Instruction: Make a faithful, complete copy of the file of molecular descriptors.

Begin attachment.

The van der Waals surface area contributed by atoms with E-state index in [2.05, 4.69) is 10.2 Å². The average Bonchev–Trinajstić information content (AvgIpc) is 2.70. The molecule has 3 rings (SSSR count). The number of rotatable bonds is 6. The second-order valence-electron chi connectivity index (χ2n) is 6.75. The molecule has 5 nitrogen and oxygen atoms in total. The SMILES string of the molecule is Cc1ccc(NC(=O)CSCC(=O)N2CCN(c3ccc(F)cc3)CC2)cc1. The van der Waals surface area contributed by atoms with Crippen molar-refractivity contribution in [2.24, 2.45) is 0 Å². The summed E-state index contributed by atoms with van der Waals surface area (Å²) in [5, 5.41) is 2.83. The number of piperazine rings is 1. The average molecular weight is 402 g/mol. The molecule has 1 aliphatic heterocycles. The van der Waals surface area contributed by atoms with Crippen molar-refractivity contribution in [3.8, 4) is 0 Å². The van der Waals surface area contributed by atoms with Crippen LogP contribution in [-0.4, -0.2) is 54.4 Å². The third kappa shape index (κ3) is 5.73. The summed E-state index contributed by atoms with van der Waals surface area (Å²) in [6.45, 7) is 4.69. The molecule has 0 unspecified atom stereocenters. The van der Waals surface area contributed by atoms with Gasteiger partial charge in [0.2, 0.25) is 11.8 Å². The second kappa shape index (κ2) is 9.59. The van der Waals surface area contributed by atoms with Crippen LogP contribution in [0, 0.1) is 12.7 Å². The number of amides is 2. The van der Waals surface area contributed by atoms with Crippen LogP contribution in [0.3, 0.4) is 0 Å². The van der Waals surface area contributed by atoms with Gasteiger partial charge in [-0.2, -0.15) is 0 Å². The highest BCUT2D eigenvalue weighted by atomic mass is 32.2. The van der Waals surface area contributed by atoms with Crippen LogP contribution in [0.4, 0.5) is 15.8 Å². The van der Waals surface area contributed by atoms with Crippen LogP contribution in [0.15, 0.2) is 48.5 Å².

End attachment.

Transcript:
The van der Waals surface area contributed by atoms with E-state index in [2.05, 4.69) is 10.2 Å². The average Bonchev–Trinajstić information content (AvgIpc) is 2.70. The molecule has 3 rings (SSSR count). The number of rotatable bonds is 6. The second-order valence-electron chi connectivity index (χ2n) is 6.75. The molecule has 5 nitrogen and oxygen atoms in total. The SMILES string of the molecule is Cc1ccc(NC(=O)CSCC(=O)N2CCN(c3ccc(F)cc3)CC2)cc1. The van der Waals surface area contributed by atoms with Crippen molar-refractivity contribution in [2.24, 2.45) is 0 Å². The summed E-state index contributed by atoms with van der Waals surface area (Å²) in [5, 5.41) is 2.83. The number of piperazine rings is 1. The average molecular weight is 402 g/mol. The molecule has 1 aliphatic heterocycles. The van der Waals surface area contributed by atoms with Crippen molar-refractivity contribution in [3.8, 4) is 0 Å². The van der Waals surface area contributed by atoms with Crippen LogP contribution in [-0.4, -0.2) is 54.4 Å². The third kappa shape index (κ3) is 5.73. The summed E-state index contributed by atoms with van der Waals surface area (Å²) in [6.45, 7) is 4.69. The molecule has 0 unspecified atom stereocenters. The van der Waals surface area contributed by atoms with Gasteiger partial charge in [0.2, 0.25) is 11.8 Å². The second kappa shape index (κ2) is 9.59. The van der Waals surface area contributed by atoms with Crippen LogP contribution in [0, 0.1) is 12.7 Å². The number of amides is 2. The van der Waals surface area contributed by atoms with Crippen LogP contribution in [0.3, 0.4) is 0 Å². The van der Waals surface area contributed by atoms with Gasteiger partial charge in [-0.2, -0.15) is 0 Å². The highest BCUT2D eigenvalue weighted by atomic mass is 32.2. The van der Waals surface area contributed by atoms with Crippen LogP contribution in [0.4, 0.5) is 15.8 Å². The van der Waals surface area contributed by atoms with Crippen LogP contribution in [0.15, 0.2) is 48.5 Å².